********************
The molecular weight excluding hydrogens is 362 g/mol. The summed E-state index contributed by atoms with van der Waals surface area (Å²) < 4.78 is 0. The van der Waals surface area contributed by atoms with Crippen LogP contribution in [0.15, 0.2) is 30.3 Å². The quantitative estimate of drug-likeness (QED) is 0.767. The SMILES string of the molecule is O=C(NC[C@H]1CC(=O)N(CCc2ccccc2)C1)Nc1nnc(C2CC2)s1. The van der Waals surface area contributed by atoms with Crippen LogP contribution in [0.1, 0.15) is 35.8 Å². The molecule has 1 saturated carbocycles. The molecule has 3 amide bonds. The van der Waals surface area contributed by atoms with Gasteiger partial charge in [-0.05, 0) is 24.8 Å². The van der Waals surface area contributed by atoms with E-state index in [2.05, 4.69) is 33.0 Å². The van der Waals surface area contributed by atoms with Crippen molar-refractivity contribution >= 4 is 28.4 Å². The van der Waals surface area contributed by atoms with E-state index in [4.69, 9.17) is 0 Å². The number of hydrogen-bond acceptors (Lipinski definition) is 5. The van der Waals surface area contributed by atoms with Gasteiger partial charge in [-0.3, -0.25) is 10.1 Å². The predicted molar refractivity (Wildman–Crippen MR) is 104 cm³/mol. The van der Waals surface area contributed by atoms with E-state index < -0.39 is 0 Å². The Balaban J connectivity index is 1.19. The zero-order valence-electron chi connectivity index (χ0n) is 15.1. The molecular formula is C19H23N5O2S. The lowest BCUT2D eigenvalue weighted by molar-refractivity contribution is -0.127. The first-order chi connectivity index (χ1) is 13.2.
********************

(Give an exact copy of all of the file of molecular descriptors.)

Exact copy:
The molecular weight excluding hydrogens is 362 g/mol. The summed E-state index contributed by atoms with van der Waals surface area (Å²) < 4.78 is 0. The van der Waals surface area contributed by atoms with Crippen LogP contribution in [0.15, 0.2) is 30.3 Å². The quantitative estimate of drug-likeness (QED) is 0.767. The SMILES string of the molecule is O=C(NC[C@H]1CC(=O)N(CCc2ccccc2)C1)Nc1nnc(C2CC2)s1. The van der Waals surface area contributed by atoms with Crippen LogP contribution in [0.1, 0.15) is 35.8 Å². The molecule has 1 saturated carbocycles. The molecule has 3 amide bonds. The van der Waals surface area contributed by atoms with Gasteiger partial charge in [-0.05, 0) is 24.8 Å². The van der Waals surface area contributed by atoms with E-state index in [2.05, 4.69) is 33.0 Å². The van der Waals surface area contributed by atoms with Crippen molar-refractivity contribution >= 4 is 28.4 Å². The van der Waals surface area contributed by atoms with E-state index in [4.69, 9.17) is 0 Å². The number of hydrogen-bond acceptors (Lipinski definition) is 5. The van der Waals surface area contributed by atoms with Gasteiger partial charge in [-0.3, -0.25) is 10.1 Å². The predicted molar refractivity (Wildman–Crippen MR) is 104 cm³/mol. The van der Waals surface area contributed by atoms with E-state index < -0.39 is 0 Å². The Balaban J connectivity index is 1.19. The zero-order valence-electron chi connectivity index (χ0n) is 15.1. The molecular formula is C19H23N5O2S. The lowest BCUT2D eigenvalue weighted by molar-refractivity contribution is -0.127. The first-order chi connectivity index (χ1) is 13.2.